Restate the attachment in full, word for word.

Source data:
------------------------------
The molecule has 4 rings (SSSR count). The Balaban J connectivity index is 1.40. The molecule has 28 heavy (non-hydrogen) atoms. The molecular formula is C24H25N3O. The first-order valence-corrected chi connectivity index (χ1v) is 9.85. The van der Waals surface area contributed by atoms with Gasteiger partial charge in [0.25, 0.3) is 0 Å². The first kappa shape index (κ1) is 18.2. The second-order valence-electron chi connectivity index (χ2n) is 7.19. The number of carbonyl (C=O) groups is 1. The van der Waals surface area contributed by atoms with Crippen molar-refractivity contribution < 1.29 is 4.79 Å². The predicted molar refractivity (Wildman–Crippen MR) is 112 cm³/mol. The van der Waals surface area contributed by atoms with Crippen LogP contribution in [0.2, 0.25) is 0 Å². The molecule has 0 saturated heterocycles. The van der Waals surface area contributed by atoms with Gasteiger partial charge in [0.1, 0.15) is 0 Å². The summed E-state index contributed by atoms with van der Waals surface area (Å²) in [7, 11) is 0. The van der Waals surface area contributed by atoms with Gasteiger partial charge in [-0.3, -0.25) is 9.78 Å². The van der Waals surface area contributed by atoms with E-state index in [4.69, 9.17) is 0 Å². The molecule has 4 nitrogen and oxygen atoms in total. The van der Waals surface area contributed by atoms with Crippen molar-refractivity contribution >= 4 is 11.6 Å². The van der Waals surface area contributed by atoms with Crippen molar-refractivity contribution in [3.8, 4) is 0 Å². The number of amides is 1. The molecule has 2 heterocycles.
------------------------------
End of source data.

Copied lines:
The molecule has 4 rings (SSSR count). The Balaban J connectivity index is 1.40. The molecule has 28 heavy (non-hydrogen) atoms. The molecular formula is C24H25N3O. The first-order valence-corrected chi connectivity index (χ1v) is 9.85. The van der Waals surface area contributed by atoms with Gasteiger partial charge in [0.25, 0.3) is 0 Å². The first kappa shape index (κ1) is 18.2. The second-order valence-electron chi connectivity index (χ2n) is 7.19. The number of carbonyl (C=O) groups is 1. The van der Waals surface area contributed by atoms with Crippen molar-refractivity contribution < 1.29 is 4.79 Å². The predicted molar refractivity (Wildman–Crippen MR) is 112 cm³/mol. The van der Waals surface area contributed by atoms with Crippen LogP contribution in [0.2, 0.25) is 0 Å². The molecule has 0 saturated heterocycles. The van der Waals surface area contributed by atoms with Gasteiger partial charge in [0.1, 0.15) is 0 Å². The summed E-state index contributed by atoms with van der Waals surface area (Å²) in [7, 11) is 0. The van der Waals surface area contributed by atoms with Gasteiger partial charge in [-0.3, -0.25) is 9.78 Å². The van der Waals surface area contributed by atoms with E-state index in [4.69, 9.17) is 0 Å². The molecule has 4 nitrogen and oxygen atoms in total. The van der Waals surface area contributed by atoms with Crippen molar-refractivity contribution >= 4 is 11.6 Å². The van der Waals surface area contributed by atoms with Crippen molar-refractivity contribution in [3.8, 4) is 0 Å². The number of amides is 1. The molecule has 2 heterocycles.